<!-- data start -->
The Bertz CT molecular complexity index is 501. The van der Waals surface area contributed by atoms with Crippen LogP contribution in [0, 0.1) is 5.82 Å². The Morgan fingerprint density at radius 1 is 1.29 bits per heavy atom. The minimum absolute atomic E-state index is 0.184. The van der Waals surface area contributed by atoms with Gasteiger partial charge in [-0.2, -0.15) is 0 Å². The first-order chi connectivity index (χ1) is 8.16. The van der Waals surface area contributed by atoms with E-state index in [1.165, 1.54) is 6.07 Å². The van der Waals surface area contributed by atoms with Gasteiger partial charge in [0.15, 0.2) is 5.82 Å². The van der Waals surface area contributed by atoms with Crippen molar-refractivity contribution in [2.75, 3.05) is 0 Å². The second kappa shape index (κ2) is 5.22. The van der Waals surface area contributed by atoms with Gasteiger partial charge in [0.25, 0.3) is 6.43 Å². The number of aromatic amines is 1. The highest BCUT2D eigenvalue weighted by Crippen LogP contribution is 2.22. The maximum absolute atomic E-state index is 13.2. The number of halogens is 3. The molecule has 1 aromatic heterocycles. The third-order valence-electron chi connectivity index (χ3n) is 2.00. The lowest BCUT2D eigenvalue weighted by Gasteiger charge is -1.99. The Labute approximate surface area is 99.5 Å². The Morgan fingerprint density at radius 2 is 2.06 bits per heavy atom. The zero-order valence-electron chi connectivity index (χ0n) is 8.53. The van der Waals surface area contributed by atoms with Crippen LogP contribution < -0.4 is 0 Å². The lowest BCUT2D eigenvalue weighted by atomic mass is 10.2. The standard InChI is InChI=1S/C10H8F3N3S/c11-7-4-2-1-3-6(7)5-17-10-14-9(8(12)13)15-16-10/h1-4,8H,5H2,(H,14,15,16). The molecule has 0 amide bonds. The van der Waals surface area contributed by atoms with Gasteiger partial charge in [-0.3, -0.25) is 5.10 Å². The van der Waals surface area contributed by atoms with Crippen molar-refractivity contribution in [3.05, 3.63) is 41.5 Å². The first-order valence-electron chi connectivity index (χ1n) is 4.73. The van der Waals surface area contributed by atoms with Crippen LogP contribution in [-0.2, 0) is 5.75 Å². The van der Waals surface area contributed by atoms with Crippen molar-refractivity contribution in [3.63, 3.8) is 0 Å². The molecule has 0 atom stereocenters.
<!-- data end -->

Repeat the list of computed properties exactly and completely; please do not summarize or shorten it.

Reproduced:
The Bertz CT molecular complexity index is 501. The van der Waals surface area contributed by atoms with Crippen LogP contribution in [0, 0.1) is 5.82 Å². The Morgan fingerprint density at radius 1 is 1.29 bits per heavy atom. The minimum absolute atomic E-state index is 0.184. The van der Waals surface area contributed by atoms with Gasteiger partial charge in [-0.2, -0.15) is 0 Å². The first-order chi connectivity index (χ1) is 8.16. The van der Waals surface area contributed by atoms with E-state index in [1.165, 1.54) is 6.07 Å². The van der Waals surface area contributed by atoms with Gasteiger partial charge in [0.15, 0.2) is 5.82 Å². The van der Waals surface area contributed by atoms with Crippen molar-refractivity contribution in [2.75, 3.05) is 0 Å². The second kappa shape index (κ2) is 5.22. The van der Waals surface area contributed by atoms with Gasteiger partial charge in [0.25, 0.3) is 6.43 Å². The number of aromatic amines is 1. The highest BCUT2D eigenvalue weighted by Crippen LogP contribution is 2.22. The maximum absolute atomic E-state index is 13.2. The number of halogens is 3. The molecule has 1 aromatic heterocycles. The third-order valence-electron chi connectivity index (χ3n) is 2.00. The lowest BCUT2D eigenvalue weighted by Gasteiger charge is -1.99. The Labute approximate surface area is 99.5 Å². The Morgan fingerprint density at radius 2 is 2.06 bits per heavy atom. The zero-order valence-electron chi connectivity index (χ0n) is 8.53. The van der Waals surface area contributed by atoms with Crippen LogP contribution < -0.4 is 0 Å². The lowest BCUT2D eigenvalue weighted by atomic mass is 10.2. The standard InChI is InChI=1S/C10H8F3N3S/c11-7-4-2-1-3-6(7)5-17-10-14-9(8(12)13)15-16-10/h1-4,8H,5H2,(H,14,15,16). The molecule has 0 amide bonds. The van der Waals surface area contributed by atoms with Gasteiger partial charge in [-0.3, -0.25) is 5.10 Å². The van der Waals surface area contributed by atoms with Crippen molar-refractivity contribution in [3.05, 3.63) is 41.5 Å². The first-order valence-electron chi connectivity index (χ1n) is 4.73. The van der Waals surface area contributed by atoms with Crippen LogP contribution in [-0.2, 0) is 5.75 Å². The van der Waals surface area contributed by atoms with Crippen molar-refractivity contribution in [3.63, 3.8) is 0 Å². The molecule has 0 atom stereocenters.